Kalman Filters (such as Multi-mode Kalman Filter or an Interacting Multiple Mode Kalman Filter) are proposed to be used for tracking potential hazards. In case of traffic, ownship state measurements are combined with traffic state measurements from TCAS II (Traffic Collision Avoidance System), ADS, TIS (Traffic Information Systems) or other sources. In case multiple sources provide the same information (independently), the Kalman Filter can be set up to take the multiple inputs and perform a consistency check as well . The potential hazards can also be weather, terrain or other obstacles in which case the state vector must be augmented to include some model of extend (i.e. weather is modelled by one or more geometric shapes with associated position, velocity dimension, and severity attributes). Using the filtered results to obtain a more reliable estimate of velocity (and, in some cases acceleration) reduces the amount of uncertainty in the prediction for longer time horizons (> 1 minute for example).
Trajectory modelling and optimisation has been a subject widely researched in the last decades. Analytically, this optimisation problem can be formally written as a continuous optimal control problem and extensive research on its resolution can be found in the literature. However, realistic trajectories are hardly impossible to solve analytically and a wide variety of numerical solutions have arisen. One of the most relevant ones involves the direct transcription of the problem, leading to a Non-Linear Programming (NLP) problem with a finite set of decision variables . This approach will set-up the basic theoretical background for the research proposed for this PhD. Nevertheless, it will be necessary to enhance and complement this optimisation methodology in order to cope with the difficulties that will arise from the fact that the optimisation may be conducted partially on-board, on ground or perhaps in a distributed manner; the (quasi-)real-time requirements for this problem; the high amount of constraints that conflict-free trajectories will generate; the multi-objective nature of the problem, etc. Therefore, other methodologies will also be explored in order to complement the optimisation framework, such as constrained programming , evolutionary algorithms or multi-objective optimisation strategies .
 Kuenz, A.; Mollwitz, V. & Korn, B. “Green Trajectories in high traffic TMAs” 26th Digital Avionics Systems Conference (DASC), 2007
 Ho, N.T. & Clarke, J-P. “Methodology for Optimizing Parameters of noise abatement approach procedures”. Journal of Aircraft, 44 (4) pp. 1168-1176. 2007.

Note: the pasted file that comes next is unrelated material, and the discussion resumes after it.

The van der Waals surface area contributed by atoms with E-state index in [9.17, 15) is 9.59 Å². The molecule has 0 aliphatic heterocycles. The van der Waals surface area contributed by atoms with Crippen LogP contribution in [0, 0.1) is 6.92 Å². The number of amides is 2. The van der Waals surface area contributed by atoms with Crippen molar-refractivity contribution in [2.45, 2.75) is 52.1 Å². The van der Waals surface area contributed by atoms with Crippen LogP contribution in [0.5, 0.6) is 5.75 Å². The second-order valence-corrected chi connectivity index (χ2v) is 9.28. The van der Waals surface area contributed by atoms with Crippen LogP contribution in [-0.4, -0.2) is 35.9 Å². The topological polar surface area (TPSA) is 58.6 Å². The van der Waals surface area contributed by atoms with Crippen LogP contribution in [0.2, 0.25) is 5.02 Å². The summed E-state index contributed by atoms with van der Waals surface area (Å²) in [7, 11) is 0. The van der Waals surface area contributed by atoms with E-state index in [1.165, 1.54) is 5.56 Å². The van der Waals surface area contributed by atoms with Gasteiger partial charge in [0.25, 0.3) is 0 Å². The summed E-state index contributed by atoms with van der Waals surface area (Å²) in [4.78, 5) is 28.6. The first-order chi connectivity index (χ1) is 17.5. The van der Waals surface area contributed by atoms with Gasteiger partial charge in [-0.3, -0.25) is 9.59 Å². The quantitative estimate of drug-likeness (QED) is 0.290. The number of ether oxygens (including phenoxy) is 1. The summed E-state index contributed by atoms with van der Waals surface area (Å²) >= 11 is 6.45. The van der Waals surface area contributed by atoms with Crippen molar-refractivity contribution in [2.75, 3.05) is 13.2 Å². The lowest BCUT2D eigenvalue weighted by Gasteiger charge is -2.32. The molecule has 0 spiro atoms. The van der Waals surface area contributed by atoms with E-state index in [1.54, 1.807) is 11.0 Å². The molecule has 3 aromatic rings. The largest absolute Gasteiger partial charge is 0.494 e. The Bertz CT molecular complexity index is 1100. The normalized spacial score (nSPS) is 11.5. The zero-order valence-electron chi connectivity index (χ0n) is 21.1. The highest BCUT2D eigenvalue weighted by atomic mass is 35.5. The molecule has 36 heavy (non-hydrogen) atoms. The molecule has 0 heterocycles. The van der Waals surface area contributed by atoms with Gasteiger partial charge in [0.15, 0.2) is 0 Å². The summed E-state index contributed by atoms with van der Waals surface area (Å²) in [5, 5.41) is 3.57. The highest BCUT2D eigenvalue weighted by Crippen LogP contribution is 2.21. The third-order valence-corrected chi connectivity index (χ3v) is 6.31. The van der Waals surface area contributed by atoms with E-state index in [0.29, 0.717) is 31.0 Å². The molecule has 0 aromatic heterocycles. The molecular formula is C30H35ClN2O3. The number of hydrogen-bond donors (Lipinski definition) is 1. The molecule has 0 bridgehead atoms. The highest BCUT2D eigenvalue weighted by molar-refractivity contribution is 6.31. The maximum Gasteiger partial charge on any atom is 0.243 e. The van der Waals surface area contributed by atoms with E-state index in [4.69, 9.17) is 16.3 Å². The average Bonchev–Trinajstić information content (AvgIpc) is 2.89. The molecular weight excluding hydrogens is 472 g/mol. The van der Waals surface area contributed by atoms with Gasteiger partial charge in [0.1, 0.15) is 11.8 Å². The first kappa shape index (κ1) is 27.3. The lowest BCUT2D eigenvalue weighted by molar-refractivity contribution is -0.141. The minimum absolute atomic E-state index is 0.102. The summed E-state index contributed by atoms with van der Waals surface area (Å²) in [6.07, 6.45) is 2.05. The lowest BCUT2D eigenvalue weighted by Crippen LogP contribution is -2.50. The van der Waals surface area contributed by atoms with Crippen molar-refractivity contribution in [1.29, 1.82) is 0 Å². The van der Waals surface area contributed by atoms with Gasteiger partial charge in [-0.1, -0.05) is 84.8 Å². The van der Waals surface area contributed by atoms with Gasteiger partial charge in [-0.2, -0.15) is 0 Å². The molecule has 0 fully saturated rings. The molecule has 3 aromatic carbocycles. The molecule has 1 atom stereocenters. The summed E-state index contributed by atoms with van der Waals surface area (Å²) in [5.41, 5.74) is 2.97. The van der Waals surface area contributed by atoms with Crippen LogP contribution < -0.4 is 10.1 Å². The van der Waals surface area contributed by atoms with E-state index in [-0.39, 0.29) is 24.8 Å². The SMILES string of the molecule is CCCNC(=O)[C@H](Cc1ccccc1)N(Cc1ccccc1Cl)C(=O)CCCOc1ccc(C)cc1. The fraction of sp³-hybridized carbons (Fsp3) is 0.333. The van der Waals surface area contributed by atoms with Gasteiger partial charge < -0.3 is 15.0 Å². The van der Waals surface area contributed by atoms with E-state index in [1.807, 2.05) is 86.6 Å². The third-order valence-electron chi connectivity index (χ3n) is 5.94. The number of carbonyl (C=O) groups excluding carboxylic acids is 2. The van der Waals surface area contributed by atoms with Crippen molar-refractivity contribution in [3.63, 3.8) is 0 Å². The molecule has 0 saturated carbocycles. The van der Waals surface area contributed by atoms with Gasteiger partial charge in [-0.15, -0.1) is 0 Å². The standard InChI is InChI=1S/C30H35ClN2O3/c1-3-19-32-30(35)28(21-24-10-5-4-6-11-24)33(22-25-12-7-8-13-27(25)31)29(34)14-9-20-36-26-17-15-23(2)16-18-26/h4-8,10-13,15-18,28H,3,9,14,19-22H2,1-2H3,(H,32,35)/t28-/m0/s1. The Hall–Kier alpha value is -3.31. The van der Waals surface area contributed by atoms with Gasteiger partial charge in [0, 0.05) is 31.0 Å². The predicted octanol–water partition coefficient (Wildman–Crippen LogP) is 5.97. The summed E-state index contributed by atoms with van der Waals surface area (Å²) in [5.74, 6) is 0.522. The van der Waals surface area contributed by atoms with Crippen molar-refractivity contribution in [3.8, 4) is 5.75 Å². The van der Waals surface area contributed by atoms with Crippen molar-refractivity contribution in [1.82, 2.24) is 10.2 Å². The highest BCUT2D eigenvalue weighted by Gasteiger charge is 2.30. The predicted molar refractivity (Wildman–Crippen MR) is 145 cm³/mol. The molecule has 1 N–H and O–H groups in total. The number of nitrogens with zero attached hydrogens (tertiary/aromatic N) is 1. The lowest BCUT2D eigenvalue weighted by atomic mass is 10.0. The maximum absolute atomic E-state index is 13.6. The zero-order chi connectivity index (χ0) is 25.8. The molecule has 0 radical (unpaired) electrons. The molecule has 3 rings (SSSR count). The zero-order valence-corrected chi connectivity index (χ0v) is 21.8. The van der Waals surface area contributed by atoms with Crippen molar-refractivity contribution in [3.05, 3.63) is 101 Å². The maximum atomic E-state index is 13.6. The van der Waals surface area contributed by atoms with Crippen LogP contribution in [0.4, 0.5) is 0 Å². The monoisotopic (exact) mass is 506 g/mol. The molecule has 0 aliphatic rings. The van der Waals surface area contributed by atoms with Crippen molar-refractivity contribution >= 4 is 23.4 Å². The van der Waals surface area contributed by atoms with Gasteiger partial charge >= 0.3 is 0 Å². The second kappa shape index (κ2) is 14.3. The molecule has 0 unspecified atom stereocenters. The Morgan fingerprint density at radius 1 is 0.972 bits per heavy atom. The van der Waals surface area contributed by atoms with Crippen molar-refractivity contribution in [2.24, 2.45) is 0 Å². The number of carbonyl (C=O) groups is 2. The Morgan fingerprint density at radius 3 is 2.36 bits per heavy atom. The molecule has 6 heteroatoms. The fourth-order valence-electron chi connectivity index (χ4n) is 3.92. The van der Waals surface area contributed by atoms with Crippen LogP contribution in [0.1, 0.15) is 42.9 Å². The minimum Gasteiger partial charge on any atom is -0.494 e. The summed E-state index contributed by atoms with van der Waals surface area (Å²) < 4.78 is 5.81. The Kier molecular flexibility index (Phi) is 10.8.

Coppenbarger, R.; Lanier, R.; Sweet D. & Susan Dorsky. “Design and Development of the En Route Descent Advisor (EDA) for Conflict-Free Arrival Metering”. AIAA Guidance, Navigation, and Control Conference, Providence, Rhode Island, 2004.
 Coppenbarger, R.; Mead, R. & Sweet, D. “Field Evaluation of the Tailored Arrivals Concept for Datalink-Enabled Continuous Descent Approach”. 7th AIAA Aviation Technology, Integration and Operations Conference (ATIO) Belfast, Northern Ireland, 2007.
 Roy, K.; Levy, B.& Tomlin, C. “Target tracking and Estimated Time of Arrival (ETA) Prediction for Arrival Aircraft”. AIAA Guidance, Navigation, and Control Conference, Keystone, Colorado, 2006
 Tadema, J.; Theunissen, E. ; Rademaker, R.M. & Uijt de Haag, M. “Evaluating the impact of sensor data uncertainty and maneuver uncertainty in a conflict probe,” Proceedings of the 29th Digital Avionics Systems Conference, Salt lake City, October 3-7, 2010.
 Heblij, J. & Visser, G. “Advanced noise abatement departure procedures: custom optimized departure profiles”. AIAA guidance, navigation and control conference. Honolulu, Hawaii, 2008.
 Bezawada R. & Uijt de Haag, M. “Evaluation of Hazard and Integrity Monitor Functions for Integrated Alerting and Notification using a Sensor Simulation Framework,” Proceedings of the SPIE Defense and Security Symposium, Enhanced and Synthetic Vision Conference, Vol. 7689, Orlando, FL, April 2010.
 Betts, J. “Practical methods for optimal control and estimation using nonlinear programming.” Advances in design and control, 19. Society for Industrial and Applied Mathematics, 2010
 Barnier, N. & Allignol, C. “Deconfliction with Constraint Programming” International Workshop on Constraint Programming for Air Traffic Control & Management, Brétigny sur Orge, 2008.
 Miettinen, K. “Nonlinear Multiobjective Optimization”. Kluwer Academic Publishers, 1999.